Typical Medical Conditions Found in Animal Abuse and Neglect Cases

Although almost any veterinary medical condition is possible in animal abuse and neglect cases, some of the more common veterinary findings associated with abuse and neglect are as follows.

Embedded Collars or Tethering Chains/Ropes

Documentation of this condition can be quite telling. The details of the animal’s initial presentation should be documented. Information such as the percentage of the neck circumference involved, the width and depth of the lesion, the extent of the treatment required to remove the collar/ chain, and so on. Pictures should be taken of all aspects of the neck and collar/chain. The depth of the lesion once the collar/chain has been removed should also be recorded. The normal, resting circumference of the neck and the circumference of the collar should also be noted. Pictures should be taken throughout the removal process. If surgery is required, documentation of the procedure with photographs and videos would be beneficial. Postoperative photographs showing the sutured wound or the open wound, if the wound is left to heal by secondary intention, should be taken. Periodic photographs taken during the healing interval should also be taken (see Figure 16.5a-d). Periodic physical examinations during the healing process are appropriate. Consideration should be given to remeasuring the neck circumference once the healing process is complete. If this is done, documentation of any change in body weight and/or body score should be noted at the same time. Photographs of the lesions and stages of healing should be taken both with and without appropriate scales for measurements.

Overgrown Nails/Hooves

Each paw/hoof should be examined closely during the initial physical examination. If the paw is overgrown with matted hair such that the condition of the nails is not immediately visible, then documentation, including photographs, starts with the condition at initial presentation, removal of the matted hair, and the presenting condition of the nails under the mats. Photographs should be taken of the entire paw/hoof and then each nail. The use of a scale such as a ruler or calipers in photographs is appropriate to give perspective on the extent of the overgrowth (Figure 16.6a-c). When the nail is removed, documentation of the size of the excess amount removed with a ruler for scale is beneficial. If the nail was embedded into the paw, the lesion caused by the nail in the skin should also be photographed. If the overgrown/embedded nails are severe enough to affect the gait of the animal, a video of the animal walking may help demonstrate the discomfort/pain the animal was enduring due to this condition.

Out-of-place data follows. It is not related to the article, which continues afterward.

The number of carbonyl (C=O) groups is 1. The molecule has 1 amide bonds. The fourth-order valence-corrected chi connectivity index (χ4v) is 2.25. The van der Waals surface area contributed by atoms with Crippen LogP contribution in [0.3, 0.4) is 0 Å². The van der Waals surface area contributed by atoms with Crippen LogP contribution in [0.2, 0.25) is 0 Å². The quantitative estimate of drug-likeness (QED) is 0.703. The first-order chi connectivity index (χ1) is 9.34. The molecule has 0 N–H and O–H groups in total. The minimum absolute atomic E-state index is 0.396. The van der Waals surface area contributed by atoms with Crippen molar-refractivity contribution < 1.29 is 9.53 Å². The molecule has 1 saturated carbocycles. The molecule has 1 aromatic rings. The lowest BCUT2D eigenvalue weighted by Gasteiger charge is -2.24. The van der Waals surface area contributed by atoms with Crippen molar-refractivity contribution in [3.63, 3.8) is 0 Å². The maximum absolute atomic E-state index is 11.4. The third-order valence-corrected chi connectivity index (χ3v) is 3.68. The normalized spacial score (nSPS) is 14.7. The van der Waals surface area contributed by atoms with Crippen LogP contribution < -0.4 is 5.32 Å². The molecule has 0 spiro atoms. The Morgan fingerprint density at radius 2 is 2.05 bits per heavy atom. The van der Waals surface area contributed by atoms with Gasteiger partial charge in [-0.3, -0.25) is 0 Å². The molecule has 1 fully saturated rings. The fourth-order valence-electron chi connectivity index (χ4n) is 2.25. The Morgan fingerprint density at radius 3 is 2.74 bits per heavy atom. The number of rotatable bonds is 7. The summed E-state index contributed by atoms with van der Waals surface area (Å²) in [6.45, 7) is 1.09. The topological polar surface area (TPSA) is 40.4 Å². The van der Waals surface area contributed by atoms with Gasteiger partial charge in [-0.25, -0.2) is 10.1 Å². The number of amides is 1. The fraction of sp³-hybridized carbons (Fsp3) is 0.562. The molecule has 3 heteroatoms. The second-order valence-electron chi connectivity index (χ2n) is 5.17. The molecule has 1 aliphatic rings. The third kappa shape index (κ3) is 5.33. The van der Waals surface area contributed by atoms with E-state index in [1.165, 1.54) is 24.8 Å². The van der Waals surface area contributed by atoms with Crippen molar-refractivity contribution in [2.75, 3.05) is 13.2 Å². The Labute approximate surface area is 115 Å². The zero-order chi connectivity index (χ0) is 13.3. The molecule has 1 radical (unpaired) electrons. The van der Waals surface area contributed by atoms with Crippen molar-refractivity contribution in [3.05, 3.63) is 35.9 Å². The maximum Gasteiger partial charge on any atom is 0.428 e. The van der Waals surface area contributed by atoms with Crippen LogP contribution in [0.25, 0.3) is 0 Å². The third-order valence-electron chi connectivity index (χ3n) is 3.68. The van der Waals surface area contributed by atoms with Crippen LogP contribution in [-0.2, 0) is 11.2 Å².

(a) Dog #1 with embedded collar,

Figure 16.5 (a) Dog #1 with embedded collar, (b) Dog #1 with embedded collar, dorsal view, (c) Dog #2 postop photograph after surgery to remove embedded collar, (d) Dog #2 postop photograph after surgery to remove embedded collar.

If the overgrowth is of an equine hoof, radiographs may be beneficial, if not essential. Depending on the severity of the lameness caused by the overgrowth, the findings of the radiographs may determine the appropriate final disposition of the animal. Severe overgrowth of the hoof of an equine can be associated with severe deterioration of the hoof and possibly rotation of the coffin bone. This rotation results in severe, unrelenting pain for the animal without extensive veterinary and farrier intervention. Even with extraordinary measures, some of these animals cannot be made comfortable. Therefore, full assessment of this condition, including radiographs, should be done early in the case.

Developmental Abnormalities from Chronic Malnutrition

Young animals may show clinical signs related to chronic malnutrition or nutrition not suited to their life stage. Hoarding, overcrowded, underfunded rescues or shelters, and puppy mills often result in the animals enduring intense competition for limited resources. In these situations, the young animals may not be able to secure sufficient food. These animals may be stunted, have soft or brittle bones, and/or have sparse, abnormal hair coats due to insufficient or improper nutrition.

Although technically not a developmental abnormality, the neonate may not be afforded the opportunity to survive, as dams (female dogs) and queens (female cats) commonly cannibalize their young when in high-stress, low-resource housing situations. Under normal husbandry conditions, a queen or dam may neglect or even cannibalize a sickly neonate. However, in hoarding or other high-stress situations, cannibalism can reach the point of killing most (if not all) of the young animals.

(a) Goat with overgrown hooves, (b) Mid-range photograph of goat with overgrown hooves, (c) Close-up of overgrown hooves with scale

Figure 16.6 (a) Goat with overgrown hooves, (b) Mid-range photograph of goat with overgrown hooves, (c) Close-up of overgrown hooves with scale.

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